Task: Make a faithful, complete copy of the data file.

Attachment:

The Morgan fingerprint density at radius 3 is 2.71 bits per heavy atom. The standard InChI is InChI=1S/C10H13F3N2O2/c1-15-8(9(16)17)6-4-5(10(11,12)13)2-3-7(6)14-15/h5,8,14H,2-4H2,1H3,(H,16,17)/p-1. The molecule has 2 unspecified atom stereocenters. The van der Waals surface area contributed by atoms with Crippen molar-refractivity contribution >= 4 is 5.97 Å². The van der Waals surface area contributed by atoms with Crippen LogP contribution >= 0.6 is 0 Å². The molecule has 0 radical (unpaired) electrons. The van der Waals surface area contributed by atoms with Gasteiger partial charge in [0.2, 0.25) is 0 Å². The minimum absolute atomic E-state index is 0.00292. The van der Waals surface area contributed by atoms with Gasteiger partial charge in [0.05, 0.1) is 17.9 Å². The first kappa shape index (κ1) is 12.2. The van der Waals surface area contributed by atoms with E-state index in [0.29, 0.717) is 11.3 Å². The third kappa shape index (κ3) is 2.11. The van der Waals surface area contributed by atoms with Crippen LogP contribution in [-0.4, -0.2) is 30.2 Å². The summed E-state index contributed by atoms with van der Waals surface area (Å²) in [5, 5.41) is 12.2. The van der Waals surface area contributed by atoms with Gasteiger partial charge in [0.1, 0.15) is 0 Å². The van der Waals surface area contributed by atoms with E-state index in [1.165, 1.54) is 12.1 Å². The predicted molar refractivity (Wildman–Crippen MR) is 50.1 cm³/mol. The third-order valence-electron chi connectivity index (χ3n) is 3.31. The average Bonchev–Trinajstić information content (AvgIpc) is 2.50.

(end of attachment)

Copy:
The Morgan fingerprint density at radius 3 is 2.71 bits per heavy atom. The standard InChI is InChI=1S/C10H13F3N2O2/c1-15-8(9(16)17)6-4-5(10(11,12)13)2-3-7(6)14-15/h5,8,14H,2-4H2,1H3,(H,16,17)/p-1. The molecule has 2 unspecified atom stereocenters. The van der Waals surface area contributed by atoms with Crippen molar-refractivity contribution >= 4 is 5.97 Å². The van der Waals surface area contributed by atoms with Crippen LogP contribution >= 0.6 is 0 Å². The molecule has 0 radical (unpaired) electrons. The van der Waals surface area contributed by atoms with Gasteiger partial charge in [0.2, 0.25) is 0 Å². The minimum absolute atomic E-state index is 0.00292. The van der Waals surface area contributed by atoms with Gasteiger partial charge in [0.05, 0.1) is 17.9 Å². The first kappa shape index (κ1) is 12.2. The van der Waals surface area contributed by atoms with E-state index in [0.29, 0.717) is 11.3 Å². The third kappa shape index (κ3) is 2.11. The van der Waals surface area contributed by atoms with Crippen LogP contribution in [-0.4, -0.2) is 30.2 Å². The summed E-state index contributed by atoms with van der Waals surface area (Å²) in [5, 5.41) is 12.2. The van der Waals surface area contributed by atoms with Gasteiger partial charge in [0.1, 0.15) is 0 Å². The van der Waals surface area contributed by atoms with E-state index in [1.165, 1.54) is 12.1 Å². The predicted molar refractivity (Wildman–Crippen MR) is 50.1 cm³/mol. The third-order valence-electron chi connectivity index (χ3n) is 3.31. The average Bonchev–Trinajstić information content (AvgIpc) is 2.50.